Many people with asthma have sensitivities to certain drugs that can precipitate an asthma attack. If you have asthma, you need to be aware of which medications may be triggers. You do not need to avoid these medications unless you know they are asthma triggers for you. If these medications have never triggered your asthma, it is still best to take the medications with caution because a reaction can occur at any time.
Below is a list of the most common medications known to trigger symptoms of asthma. However, if you are prescribed any medication that you think may be causing your asthma to worsen, discuss it with your doctor.
Every time you breathe in, air enters your nose and mouth. It flows down your throat and into a series of air passageways called bronchial tubes. Those tubes need to be open for the air to reach your lungs, where the oxygen is passed into the blood to be transported to your body's tissues.
If the airways are inflamed, air has more difficulty getting to your lungs. With less air getting in, you can feel short of breath. You may wheeze and cough in an attempt to draw in more oxygen through tightened...
Aspirin and other painkillers. Approximately 10% to 20% of adults with asthma have sensitivity to aspirin or a group of painkillers called non-steroidal anti-inflammatory drugs -- or NSAIDS -- such as ibuprofen (Motrin, Advil) and naproxen (Aleve, Naprosyn). These drugs are frequently used to treat pain and reduce fevers.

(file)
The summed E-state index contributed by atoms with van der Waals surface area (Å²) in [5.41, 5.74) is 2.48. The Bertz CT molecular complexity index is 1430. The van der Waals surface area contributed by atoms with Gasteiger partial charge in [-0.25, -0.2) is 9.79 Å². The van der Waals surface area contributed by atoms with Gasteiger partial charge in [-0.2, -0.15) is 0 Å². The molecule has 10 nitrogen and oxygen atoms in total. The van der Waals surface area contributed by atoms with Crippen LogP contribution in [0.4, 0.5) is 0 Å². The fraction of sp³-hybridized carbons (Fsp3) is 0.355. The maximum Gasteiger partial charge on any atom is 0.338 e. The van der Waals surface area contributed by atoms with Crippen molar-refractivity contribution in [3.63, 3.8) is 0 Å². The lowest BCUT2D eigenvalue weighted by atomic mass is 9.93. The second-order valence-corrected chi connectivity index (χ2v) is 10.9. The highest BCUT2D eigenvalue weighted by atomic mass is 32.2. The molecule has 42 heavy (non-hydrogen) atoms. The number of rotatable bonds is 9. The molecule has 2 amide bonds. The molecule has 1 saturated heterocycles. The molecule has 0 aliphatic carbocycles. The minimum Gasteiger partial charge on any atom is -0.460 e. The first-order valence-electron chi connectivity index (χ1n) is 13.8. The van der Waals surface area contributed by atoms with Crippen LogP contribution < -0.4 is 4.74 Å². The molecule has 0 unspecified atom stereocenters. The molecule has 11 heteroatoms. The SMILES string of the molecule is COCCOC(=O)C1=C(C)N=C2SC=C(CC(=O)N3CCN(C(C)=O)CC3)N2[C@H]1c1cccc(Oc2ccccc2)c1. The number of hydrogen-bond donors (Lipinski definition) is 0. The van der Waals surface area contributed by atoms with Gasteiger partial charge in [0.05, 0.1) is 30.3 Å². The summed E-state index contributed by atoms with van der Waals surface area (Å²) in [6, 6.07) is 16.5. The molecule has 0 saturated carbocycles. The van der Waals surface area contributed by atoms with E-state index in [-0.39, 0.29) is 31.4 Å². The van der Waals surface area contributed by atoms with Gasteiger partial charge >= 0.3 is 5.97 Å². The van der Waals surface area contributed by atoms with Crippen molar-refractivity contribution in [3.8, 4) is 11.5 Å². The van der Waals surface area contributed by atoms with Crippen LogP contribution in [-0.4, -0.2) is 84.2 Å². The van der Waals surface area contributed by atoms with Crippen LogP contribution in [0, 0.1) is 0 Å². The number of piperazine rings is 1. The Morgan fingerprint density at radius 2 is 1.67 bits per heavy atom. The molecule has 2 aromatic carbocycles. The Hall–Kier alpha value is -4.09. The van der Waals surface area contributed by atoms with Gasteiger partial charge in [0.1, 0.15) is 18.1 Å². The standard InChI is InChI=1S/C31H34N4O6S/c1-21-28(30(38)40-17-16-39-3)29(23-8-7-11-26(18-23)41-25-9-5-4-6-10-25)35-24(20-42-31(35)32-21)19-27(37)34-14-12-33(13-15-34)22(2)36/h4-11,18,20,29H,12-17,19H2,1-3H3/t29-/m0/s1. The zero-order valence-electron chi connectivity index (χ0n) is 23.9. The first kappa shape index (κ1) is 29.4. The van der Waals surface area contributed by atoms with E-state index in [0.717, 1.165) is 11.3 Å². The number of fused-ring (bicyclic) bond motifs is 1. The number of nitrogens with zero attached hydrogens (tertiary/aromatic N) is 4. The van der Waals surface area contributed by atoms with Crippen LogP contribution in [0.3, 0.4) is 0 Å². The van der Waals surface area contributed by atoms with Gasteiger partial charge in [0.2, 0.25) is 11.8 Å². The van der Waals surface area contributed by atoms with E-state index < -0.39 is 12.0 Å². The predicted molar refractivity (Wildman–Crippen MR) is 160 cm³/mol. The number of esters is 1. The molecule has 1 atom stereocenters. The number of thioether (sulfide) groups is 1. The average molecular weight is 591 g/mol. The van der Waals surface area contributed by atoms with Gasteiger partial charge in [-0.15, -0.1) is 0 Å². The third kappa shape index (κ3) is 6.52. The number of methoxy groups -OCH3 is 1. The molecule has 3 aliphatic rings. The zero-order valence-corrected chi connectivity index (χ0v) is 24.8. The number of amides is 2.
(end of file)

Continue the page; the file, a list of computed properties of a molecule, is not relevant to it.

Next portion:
Asthma attacks caused by any of these medications can be severe and even fatal, so these drugs must be completely avoided in people who have known aspirin sensitive asthma. Products with acetaminophen such as Tylenol are considered a safer alternative for people known to have aspirin-sensitive asthma; however, some studies have linked asthma to use of acetaminophen in some people. It is important that people with aspirin sensitivity read labels of all over-the-counter drugs used to treat pain, colds and flu, and fever. Also inform your doctor so that these medications are not prescribed for you. If you have any questions whether a certain medication could trigger your asthma, seek advice from your health care provider.
Aspirin Sensitivity, Asthma, and Nasal Polyps. Some people with asthma cannot take aspirin or NSAIDs because of what’s known as Samter’s triad -- a combination of asthma, aspirin sensitivity, and nasal polyps. Nasal polyps are small growths that form inside the nasal cavity.
This aspirin sensitivity occurs in about 30% to 40% of those who have asthma and nasal polyps. Many people with Samter's triad have nasal symptoms, such as runny nose, postnasal drip, and congestion, along with asthma symptoms, such as wheezing, cough, and shortness of breath. Talk to your doctor about options other than aspirin and NSAIDs if you have this.
Beta-blockers. Beta-blockers are commonly prescribed medications used to treat numerous conditions including heart conditions, high blood pressure, migraine headache, and, in eye drop form, glaucoma. Your health care provider must determine the need for these medications and you can take a few trial doses to see if they affect your asthma. It is important that you inform all of your health care providers who may need to prescribe these types of medications that you have asthma. This includes your eye doctor.
ACE inhibitors. These are other types of medications used to treat heart disease and high blood pressure. These drugs can cause coughs in about 10% of the patients who use them. This cough is not necessarily asthma. But, it can be confused with asthma or, in the case of unstable airways, may trigger asthma symptoms. If you are prescribed an ACE inhibitor and develop a cough, speak with your doctor.